DID NAMA LOSE out on a potential hundreds of millions of euro as it sold off its Northern Ireland loan book?
A report due to be published later will put the handling of that sale process under a critical, political spotlight.
According to the Comptroller and Audit General (C&AG) audit, the so-called bad bank did not get the highest value possible for the sale, which became known internally as Project Eagle.
Cabinet discussed the 700-page document today before it is published this afternoon.
In a statement, the government said that the report raises “a number of important issues which the Government acknowledges will require further investigation”.
“The Public Accounts Committee is an appropriate forum for consideration of the C&AG report and for the exercise of public accountability in these matters. The Government expects that the PAC will wish to convene a public hearing at an early date. It would welcome such a public hearing and will offer any support that the PAC needs in the conduct of its inquiries.
The Government also recognises that it has its own responsibilities to ensure that all matters of public concern with regard to the functions of an important public body such as NAMA are fully addressed.
“It has therefore decided that the Taoiseach will invite Opposition party leaders to meet him tomorrow with a view to seeking agreement on the issues of public concern that require further investigation and the most appropriate nature and terms of reference for such an investigation.
Subject to the outcome of those discussions, the matter will then be the subject of a Dáil debate early in the new session.
Public Accounts Committee
Speaking to RTÉ’s Primetime last night, PAC chair Sean Fleming confirmed that Nama chairman Frank Daly and CEO Brendan McDonagh – as well as the Comptroller – will attend a hearing next week.
Fianna Fáil’s Fleming has already broached the idea of a collaboration with the Stormont Committee on Finance in Northern Ireland. Previously, Nama officials refused an invitation to act as witnesses as it was an authority outside this jurisdiction.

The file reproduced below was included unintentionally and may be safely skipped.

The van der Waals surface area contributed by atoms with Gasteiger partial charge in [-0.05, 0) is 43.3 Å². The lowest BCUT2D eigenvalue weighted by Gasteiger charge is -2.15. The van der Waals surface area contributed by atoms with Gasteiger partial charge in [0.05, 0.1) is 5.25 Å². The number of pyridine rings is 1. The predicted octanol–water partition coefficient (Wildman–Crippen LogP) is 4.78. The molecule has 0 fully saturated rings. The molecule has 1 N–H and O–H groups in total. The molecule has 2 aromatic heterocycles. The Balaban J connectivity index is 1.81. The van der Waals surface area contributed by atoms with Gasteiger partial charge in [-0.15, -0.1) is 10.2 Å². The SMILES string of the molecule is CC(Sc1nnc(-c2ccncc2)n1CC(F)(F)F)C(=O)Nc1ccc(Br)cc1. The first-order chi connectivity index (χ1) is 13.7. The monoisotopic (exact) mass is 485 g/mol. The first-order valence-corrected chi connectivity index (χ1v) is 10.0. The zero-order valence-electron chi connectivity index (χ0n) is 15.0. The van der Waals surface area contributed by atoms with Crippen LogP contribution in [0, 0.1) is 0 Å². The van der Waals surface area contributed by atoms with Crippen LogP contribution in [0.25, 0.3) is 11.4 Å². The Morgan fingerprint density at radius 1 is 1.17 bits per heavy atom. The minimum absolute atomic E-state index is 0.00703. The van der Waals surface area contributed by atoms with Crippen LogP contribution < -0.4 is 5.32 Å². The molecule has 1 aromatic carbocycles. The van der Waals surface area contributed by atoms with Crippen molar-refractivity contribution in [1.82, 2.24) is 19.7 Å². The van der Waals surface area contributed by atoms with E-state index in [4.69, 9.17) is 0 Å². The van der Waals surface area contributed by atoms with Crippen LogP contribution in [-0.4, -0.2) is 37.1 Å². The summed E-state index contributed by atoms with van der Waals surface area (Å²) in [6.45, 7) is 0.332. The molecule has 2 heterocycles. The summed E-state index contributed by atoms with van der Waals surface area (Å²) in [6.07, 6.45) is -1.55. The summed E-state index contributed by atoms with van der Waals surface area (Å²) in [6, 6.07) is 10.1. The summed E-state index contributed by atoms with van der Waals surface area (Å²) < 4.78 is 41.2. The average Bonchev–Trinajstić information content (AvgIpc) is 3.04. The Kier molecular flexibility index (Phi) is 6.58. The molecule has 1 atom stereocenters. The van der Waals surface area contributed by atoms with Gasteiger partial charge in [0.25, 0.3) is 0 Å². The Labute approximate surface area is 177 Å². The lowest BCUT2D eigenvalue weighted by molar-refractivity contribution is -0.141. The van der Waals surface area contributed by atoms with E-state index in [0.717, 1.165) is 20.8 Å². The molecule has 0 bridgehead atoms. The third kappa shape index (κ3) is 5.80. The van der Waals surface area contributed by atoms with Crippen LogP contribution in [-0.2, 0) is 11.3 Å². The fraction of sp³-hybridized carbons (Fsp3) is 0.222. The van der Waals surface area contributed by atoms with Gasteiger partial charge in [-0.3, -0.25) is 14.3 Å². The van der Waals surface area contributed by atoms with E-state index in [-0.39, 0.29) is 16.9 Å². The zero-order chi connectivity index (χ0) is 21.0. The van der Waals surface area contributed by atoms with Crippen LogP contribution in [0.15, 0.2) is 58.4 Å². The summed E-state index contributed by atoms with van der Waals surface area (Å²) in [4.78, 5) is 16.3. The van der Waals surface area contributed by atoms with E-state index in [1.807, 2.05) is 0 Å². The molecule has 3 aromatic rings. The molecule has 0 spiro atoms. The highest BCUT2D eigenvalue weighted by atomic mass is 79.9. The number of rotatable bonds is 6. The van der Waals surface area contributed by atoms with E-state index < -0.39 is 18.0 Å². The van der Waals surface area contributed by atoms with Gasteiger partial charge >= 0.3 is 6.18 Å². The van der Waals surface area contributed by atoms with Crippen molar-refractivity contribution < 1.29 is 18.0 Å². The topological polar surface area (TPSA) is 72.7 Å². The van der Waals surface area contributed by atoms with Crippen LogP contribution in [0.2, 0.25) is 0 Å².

Fleming wants both entities to act as proxies for each other.
In his plan, members of the Stormont Committee on Finance could request PAC members to ask certain, specific questions. They could then watch proceedings in the visitors’ gallery. A reciprocal arrangement would then be put in place in the North.
The proposal will be put to the PAC when it meets next week. The Laois-Offaly deputy hopes to have wrapped up the investigation – with a report published – by the end of the year.
Fleming also wants to ask Finance Minister Michael Noonan to attend the hearing on Thursday, 22 September to answer questions about the sale of the 800 properties attached to the loan book.
What was Project Eagle?
In 2014, Nama quietly sold its Northern Ireland property portfolio to a US investment firm called Cerberus Capital Management.
That deal – codename Eagle – has since become massively controversial. For one, independent TD Mick Wallace has alleged that £7 million that was deposited in an Isle of Man account was destined for a Northern Ireland politician.
He also stood up in the Dáil and told TDs that the 800-strong loan book was sold for €1.5 billion to the private equity company, despite having been worth €4.5 billion.
The report does not deal with any possible improprieties. And, according to Noonan,
There’s nothing in it that suggests there’s anything illegal, anything improper, or any irregularities in the way that Nama behaved.
However, advance leaks of the report suggest “hundreds of millions of euros” were lost due to shortcomings in the transaction.
The audit looks at whether the sales process was problematic when attempting to ensure the best monetary outcome. It was commissioned after allegations that Belfast businessman Frank Cushanan, who had been advising Nama, had also been working for a US company seeking to buy the state agency’s Northern Irish property portfolio.
Cushnahan has denied any wrongdoing.
Nama is expected to strongly contest all findings of the C&AG audit.
With reporting by Darragh Peter Murphy, Christina Finn and Paul Hosford